|| Checking for direct PDF access through Ovid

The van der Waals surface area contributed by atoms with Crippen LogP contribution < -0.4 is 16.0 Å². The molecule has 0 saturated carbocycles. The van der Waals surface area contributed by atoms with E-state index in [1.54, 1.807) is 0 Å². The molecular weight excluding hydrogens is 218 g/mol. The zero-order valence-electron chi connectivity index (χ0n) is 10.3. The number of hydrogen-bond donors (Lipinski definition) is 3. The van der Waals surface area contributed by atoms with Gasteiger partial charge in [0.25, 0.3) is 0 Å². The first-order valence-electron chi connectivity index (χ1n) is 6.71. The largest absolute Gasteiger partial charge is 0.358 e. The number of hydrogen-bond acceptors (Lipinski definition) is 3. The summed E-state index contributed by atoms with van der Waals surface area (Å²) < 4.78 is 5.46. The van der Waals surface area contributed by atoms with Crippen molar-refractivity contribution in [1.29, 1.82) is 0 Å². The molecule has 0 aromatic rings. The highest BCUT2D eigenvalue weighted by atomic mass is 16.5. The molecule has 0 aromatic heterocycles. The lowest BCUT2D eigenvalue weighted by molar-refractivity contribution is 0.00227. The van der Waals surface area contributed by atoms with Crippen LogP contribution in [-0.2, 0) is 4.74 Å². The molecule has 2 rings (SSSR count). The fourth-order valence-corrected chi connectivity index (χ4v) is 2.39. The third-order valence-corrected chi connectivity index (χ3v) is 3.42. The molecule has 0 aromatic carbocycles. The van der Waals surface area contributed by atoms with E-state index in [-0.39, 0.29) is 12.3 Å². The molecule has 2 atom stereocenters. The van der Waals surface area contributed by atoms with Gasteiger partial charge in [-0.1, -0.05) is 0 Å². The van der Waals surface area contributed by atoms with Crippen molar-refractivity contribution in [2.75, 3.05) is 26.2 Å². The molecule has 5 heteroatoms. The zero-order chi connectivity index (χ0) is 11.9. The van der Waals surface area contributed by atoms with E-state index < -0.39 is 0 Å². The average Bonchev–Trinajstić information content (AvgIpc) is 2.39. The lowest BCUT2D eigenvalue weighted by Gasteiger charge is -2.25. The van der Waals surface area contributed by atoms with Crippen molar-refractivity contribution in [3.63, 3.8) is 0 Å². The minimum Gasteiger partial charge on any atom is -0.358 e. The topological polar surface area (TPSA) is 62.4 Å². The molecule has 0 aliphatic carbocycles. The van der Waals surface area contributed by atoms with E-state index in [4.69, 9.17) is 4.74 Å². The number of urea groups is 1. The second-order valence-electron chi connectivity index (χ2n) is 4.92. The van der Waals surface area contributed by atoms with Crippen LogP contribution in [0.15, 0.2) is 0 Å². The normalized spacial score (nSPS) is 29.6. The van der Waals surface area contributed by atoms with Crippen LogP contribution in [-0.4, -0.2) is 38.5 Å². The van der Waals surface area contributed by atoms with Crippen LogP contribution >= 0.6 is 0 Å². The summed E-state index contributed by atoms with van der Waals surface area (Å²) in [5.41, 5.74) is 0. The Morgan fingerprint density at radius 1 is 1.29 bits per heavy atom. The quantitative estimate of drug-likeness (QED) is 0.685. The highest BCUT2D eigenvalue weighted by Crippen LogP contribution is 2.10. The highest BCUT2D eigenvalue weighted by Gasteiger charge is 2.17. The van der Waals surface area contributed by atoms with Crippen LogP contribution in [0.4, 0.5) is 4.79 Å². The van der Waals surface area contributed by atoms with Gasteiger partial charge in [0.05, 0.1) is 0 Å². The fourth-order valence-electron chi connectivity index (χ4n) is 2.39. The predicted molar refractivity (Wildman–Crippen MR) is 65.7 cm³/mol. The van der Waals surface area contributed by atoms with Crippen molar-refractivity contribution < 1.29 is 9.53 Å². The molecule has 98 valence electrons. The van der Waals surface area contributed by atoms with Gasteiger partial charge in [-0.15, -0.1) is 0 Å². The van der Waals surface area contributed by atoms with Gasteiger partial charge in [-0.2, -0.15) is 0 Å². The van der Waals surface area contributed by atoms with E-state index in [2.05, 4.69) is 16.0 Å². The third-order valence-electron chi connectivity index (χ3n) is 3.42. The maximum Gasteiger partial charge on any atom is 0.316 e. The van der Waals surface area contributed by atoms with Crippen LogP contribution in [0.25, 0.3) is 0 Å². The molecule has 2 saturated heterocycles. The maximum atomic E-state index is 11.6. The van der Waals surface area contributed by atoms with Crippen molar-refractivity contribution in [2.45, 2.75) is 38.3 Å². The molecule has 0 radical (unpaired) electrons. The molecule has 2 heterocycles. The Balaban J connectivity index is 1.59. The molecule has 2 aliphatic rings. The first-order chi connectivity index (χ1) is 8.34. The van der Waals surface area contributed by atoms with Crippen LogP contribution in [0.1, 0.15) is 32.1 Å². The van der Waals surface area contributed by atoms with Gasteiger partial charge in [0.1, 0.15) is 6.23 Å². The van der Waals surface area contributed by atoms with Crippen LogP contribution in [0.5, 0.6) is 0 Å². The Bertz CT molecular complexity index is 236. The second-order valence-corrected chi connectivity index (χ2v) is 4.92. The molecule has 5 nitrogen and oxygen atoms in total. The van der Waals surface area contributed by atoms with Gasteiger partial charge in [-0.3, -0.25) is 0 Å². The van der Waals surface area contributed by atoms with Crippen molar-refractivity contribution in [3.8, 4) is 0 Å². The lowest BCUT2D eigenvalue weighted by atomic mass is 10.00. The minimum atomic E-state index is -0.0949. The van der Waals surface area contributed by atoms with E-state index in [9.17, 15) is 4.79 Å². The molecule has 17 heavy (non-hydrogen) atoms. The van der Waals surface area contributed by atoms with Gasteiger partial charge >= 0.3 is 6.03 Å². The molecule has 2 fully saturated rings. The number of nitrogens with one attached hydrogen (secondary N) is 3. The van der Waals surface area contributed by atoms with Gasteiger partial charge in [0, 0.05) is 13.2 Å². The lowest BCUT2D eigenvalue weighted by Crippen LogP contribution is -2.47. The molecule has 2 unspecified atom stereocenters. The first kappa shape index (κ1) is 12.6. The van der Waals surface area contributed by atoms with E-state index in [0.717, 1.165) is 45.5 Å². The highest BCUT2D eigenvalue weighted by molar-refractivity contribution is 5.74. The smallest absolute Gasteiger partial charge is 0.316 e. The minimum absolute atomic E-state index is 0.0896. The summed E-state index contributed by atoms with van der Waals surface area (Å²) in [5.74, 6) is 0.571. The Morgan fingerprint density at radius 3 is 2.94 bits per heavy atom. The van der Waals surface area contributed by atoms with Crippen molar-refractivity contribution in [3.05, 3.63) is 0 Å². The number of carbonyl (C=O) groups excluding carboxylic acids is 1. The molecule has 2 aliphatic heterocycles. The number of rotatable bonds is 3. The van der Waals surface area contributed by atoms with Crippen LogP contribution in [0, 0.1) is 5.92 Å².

Most thyroid nodules are benign and their accurate identification can avoid unnecessary procedures. In adult patients, documentation of nodule autonomy is accepted as reassurance of benign histology and as justification to forgo biopsy or thyroidectomy. In contrast, the negative predictive value of nodule autonomy in children is uncertain. Some recent publications recommend surgical resection as initial management, but few address the degree of TSH suppression or the specific scintigraphic criteria used to diagnose autonomy.The objective of the study was to study the presenting features and cancer risk of children with autonomous nodules.Medical records of all 31 children diagnosed with autonomous nodules at our center from 2003 to 2014 were retrospectively reviewed.All children met full diagnostic criteria for autonomous nodules, defined by both autonomous 123I uptake into the nodule and the suppression of uptake in the normal thyroid parenchyma on scintigraphy performed during hypothyrotropinemia. The median age of presentation was 15 years (range 3–18 y) with a female to male ratio of 15:1. Fifty-eight percent of patients had solitary nodules and 42% had multiple nodules. The median size of each patient's largest autonomous nodule was 39 mm (range 18–67 mm). Most of the children in this series (68%) had diagnostic biopsies and/or operative pathology of their largest autonomous nodule, which showed benign cytology or histology in all cases.In this pediatric series, the cancer rate observed in biopsied or resected autonomous nodules was 0%. Whereas larger studies are needed to confirm our findings, these results agree with earlier reports suggesting that thyroid cancer is rare in rigorously defined autonomous nodules and support that conservative management may be offered to selected children who meet strict diagnostic criteria for autonomous nodules, deferring definitive therapies until adulthood when the risks of thyroidectomy and 131I ablation are lower.